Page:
Tribunal procedure

Can the First-Tier Tribunal consider an issue not raised by the parties?

Tribunal procedure

The background

Southern Land Securities Limited v Poole [2017] concerned a claim by a landlord for the recovery of service charge. Mr Poole, a tenant, disputed the reasonableness of some works undertaken by the landlord but the First-Tier Tribunal did not consider this point, or any of the facts of the case, in reaching its decision which limited the landlord’s recovery of some of the costs.

The First-Tier Tribunal instead reached its decision by referring to consultation and notice requirements set out by law, but this point had not been raised by the tenant and did not form part of his case. Further, the First-Tier Tribunal did not allow the case to be adjourned, therefore denying the landlord the opportunity to put together evidence to support any counter-argument.

 

The decision

The Upper Tribunal concluded that the First-Tier Tribunal was not able to consider the statutory consultation point, which went beyond its jurisdiction. Neither party had raised the issue but the First-Tier Tribunal decided against the landlord on this point, which the Upper Tribunal decided was a breach of natural justice.

The landlord’s appeal was allowed, as even if the First-Tier Tribunal was able to consider the issue, the landlord’s request for an adjournment had been refused and it was therefore unable to pull together evidence to dispute the point.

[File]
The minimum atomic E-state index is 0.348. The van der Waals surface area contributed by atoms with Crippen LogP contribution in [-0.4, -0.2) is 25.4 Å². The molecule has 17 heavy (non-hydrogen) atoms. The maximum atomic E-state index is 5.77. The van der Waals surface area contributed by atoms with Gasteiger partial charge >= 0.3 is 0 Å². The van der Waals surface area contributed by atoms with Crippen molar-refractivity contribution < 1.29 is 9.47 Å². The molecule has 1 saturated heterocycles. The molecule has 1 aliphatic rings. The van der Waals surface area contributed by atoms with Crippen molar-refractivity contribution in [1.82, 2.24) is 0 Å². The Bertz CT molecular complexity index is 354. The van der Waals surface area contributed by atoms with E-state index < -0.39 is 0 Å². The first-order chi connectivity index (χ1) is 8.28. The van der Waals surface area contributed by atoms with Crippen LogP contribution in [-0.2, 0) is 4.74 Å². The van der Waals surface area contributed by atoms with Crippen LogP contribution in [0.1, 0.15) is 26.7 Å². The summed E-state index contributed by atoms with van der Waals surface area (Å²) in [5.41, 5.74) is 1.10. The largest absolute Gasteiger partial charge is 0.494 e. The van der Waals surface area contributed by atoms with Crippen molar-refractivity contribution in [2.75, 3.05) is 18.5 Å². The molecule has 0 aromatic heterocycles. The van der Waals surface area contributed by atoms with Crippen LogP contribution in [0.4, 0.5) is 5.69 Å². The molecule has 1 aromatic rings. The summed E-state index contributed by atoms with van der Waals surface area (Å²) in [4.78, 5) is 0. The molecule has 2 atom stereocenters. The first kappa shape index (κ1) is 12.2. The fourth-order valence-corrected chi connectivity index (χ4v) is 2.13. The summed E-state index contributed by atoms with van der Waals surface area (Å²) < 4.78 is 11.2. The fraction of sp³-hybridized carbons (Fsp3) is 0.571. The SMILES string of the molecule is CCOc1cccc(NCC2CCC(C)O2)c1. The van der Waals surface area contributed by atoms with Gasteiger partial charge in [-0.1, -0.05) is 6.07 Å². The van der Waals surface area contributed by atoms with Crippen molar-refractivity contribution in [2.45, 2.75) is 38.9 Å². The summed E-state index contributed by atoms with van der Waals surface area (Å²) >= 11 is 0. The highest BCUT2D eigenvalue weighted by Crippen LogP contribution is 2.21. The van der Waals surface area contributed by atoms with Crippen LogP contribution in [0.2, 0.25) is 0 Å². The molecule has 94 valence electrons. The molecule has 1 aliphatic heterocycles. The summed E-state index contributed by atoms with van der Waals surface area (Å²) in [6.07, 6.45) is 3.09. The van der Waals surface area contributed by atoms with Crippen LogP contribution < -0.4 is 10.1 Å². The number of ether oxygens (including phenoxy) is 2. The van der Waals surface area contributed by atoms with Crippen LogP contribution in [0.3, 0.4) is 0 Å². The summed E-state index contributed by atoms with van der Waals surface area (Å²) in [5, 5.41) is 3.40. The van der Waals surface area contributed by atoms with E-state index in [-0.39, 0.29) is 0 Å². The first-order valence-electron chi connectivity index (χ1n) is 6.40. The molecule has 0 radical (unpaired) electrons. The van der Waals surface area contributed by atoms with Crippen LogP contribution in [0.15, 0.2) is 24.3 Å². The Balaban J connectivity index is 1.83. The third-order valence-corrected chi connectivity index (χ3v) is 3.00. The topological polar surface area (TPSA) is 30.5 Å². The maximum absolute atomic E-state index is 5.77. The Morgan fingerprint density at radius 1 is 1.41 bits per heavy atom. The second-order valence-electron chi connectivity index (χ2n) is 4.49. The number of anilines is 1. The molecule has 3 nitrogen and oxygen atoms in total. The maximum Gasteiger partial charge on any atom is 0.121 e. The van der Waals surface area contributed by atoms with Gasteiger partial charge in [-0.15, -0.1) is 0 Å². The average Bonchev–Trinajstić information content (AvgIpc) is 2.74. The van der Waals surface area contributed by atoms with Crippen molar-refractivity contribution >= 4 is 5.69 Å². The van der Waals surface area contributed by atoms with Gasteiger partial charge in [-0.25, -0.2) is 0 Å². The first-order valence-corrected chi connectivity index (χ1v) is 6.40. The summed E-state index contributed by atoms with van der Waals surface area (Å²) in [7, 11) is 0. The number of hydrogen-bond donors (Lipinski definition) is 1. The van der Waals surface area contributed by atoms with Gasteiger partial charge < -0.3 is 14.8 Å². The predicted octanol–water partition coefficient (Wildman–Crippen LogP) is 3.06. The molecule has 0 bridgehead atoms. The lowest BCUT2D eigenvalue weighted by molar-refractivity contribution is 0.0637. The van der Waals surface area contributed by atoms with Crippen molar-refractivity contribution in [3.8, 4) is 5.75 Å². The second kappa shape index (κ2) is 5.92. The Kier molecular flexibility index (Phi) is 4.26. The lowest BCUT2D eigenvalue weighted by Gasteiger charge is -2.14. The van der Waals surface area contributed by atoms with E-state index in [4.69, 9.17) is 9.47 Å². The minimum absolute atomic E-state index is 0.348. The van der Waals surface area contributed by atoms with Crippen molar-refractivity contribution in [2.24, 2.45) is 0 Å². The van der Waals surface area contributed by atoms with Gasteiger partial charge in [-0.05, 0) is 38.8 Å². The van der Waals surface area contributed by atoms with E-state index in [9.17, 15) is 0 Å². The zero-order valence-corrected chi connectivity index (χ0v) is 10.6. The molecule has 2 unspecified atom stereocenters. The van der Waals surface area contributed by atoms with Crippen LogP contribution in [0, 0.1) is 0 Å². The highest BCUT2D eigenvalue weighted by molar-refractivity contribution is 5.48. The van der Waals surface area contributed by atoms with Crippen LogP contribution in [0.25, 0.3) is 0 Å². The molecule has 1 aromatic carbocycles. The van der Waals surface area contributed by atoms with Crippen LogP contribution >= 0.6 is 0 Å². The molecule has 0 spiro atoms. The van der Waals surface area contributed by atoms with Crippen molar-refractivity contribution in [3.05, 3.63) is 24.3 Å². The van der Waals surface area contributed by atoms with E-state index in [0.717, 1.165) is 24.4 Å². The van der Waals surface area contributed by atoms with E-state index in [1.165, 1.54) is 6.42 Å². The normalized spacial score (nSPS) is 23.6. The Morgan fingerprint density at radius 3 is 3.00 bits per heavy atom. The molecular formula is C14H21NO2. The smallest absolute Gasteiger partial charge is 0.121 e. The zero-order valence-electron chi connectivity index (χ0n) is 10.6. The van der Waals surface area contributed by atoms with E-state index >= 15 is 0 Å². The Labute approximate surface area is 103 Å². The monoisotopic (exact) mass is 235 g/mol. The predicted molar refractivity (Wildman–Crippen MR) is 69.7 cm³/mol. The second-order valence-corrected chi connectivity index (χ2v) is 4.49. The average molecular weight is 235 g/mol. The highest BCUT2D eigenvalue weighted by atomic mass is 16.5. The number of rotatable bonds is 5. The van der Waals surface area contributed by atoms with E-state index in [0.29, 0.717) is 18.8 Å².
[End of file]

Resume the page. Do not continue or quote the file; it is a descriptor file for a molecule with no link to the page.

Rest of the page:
Advice and action for landlords

Landlords can often find themselves in the First-Tier Tribunal. Occasionally, the Tribunal may stray from its own set procedures, which can adversely affect landlords and management companies.

This case is a reminder that the Tribunal must stick to the parties’ pleaded cases in its judgements and cannot go beyond to look at issues which have not been raised by either party.

If landlords are unsure about how to operate in the First-Tier Tribunal, then legal advice should be sought to ensure that landlords are not on the end of a detrimental decision, such as in this case. It could have huge financial consequences.
 

This case is a reminder that the Tribunal must stick to the parties’ pleaded cases in its judgements and cannot go beyond to look at issues which have not been raised by either party.

Author

Stuart Miles
Stuart Miles
Associate

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